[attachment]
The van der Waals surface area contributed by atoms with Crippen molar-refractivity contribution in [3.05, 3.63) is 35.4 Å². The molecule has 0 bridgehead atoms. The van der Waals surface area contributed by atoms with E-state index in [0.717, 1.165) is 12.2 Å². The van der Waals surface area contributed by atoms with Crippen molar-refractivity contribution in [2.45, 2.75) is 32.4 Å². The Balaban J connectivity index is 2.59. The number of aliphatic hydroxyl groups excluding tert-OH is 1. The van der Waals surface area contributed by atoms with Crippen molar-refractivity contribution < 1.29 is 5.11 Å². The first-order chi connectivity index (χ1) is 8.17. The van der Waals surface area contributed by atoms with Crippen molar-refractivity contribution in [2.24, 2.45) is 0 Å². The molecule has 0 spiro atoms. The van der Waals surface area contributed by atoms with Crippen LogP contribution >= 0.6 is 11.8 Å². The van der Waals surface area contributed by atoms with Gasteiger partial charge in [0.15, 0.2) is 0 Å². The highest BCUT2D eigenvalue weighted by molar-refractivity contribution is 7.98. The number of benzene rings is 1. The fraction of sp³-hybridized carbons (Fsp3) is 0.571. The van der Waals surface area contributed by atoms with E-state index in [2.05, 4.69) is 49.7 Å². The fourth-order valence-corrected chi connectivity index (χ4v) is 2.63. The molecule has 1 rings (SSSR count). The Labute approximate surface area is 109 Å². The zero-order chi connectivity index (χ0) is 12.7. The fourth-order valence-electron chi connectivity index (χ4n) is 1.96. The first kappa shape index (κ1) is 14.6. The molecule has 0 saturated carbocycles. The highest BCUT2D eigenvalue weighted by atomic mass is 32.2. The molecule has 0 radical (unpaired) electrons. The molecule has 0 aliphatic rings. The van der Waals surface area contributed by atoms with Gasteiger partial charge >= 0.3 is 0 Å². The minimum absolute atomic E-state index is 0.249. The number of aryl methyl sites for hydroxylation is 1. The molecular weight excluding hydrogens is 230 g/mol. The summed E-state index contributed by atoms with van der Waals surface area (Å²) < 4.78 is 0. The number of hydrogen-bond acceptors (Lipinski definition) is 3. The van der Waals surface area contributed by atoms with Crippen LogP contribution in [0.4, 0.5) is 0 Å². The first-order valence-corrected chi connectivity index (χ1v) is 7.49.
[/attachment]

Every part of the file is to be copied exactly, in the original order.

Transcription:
The van der Waals surface area contributed by atoms with Crippen molar-refractivity contribution in [3.05, 3.63) is 35.4 Å². The molecule has 0 bridgehead atoms. The van der Waals surface area contributed by atoms with E-state index in [0.717, 1.165) is 12.2 Å². The van der Waals surface area contributed by atoms with Crippen molar-refractivity contribution in [2.45, 2.75) is 32.4 Å². The Balaban J connectivity index is 2.59. The number of aliphatic hydroxyl groups excluding tert-OH is 1. The van der Waals surface area contributed by atoms with Crippen molar-refractivity contribution < 1.29 is 5.11 Å². The first-order chi connectivity index (χ1) is 8.17. The van der Waals surface area contributed by atoms with Crippen molar-refractivity contribution in [2.24, 2.45) is 0 Å². The molecule has 0 spiro atoms. The van der Waals surface area contributed by atoms with Crippen LogP contribution >= 0.6 is 11.8 Å². The van der Waals surface area contributed by atoms with Gasteiger partial charge in [0.15, 0.2) is 0 Å². The highest BCUT2D eigenvalue weighted by molar-refractivity contribution is 7.98. The number of benzene rings is 1. The fraction of sp³-hybridized carbons (Fsp3) is 0.571. The van der Waals surface area contributed by atoms with E-state index in [2.05, 4.69) is 49.7 Å². The fourth-order valence-corrected chi connectivity index (χ4v) is 2.63. The molecule has 1 rings (SSSR count). The Labute approximate surface area is 109 Å². The zero-order chi connectivity index (χ0) is 12.7. The fourth-order valence-electron chi connectivity index (χ4n) is 1.96. The first kappa shape index (κ1) is 14.6. The molecule has 0 saturated carbocycles. The highest BCUT2D eigenvalue weighted by atomic mass is 32.2. The molecule has 0 radical (unpaired) electrons. The molecule has 0 aliphatic rings. The van der Waals surface area contributed by atoms with Gasteiger partial charge >= 0.3 is 0 Å². The minimum absolute atomic E-state index is 0.249. The number of aryl methyl sites for hydroxylation is 1. The molecular weight excluding hydrogens is 230 g/mol. The summed E-state index contributed by atoms with van der Waals surface area (Å²) < 4.78 is 0. The number of hydrogen-bond acceptors (Lipinski definition) is 3. The van der Waals surface area contributed by atoms with Crippen LogP contribution in [0.4, 0.5) is 0 Å². The first-order valence-corrected chi connectivity index (χ1v) is 7.49.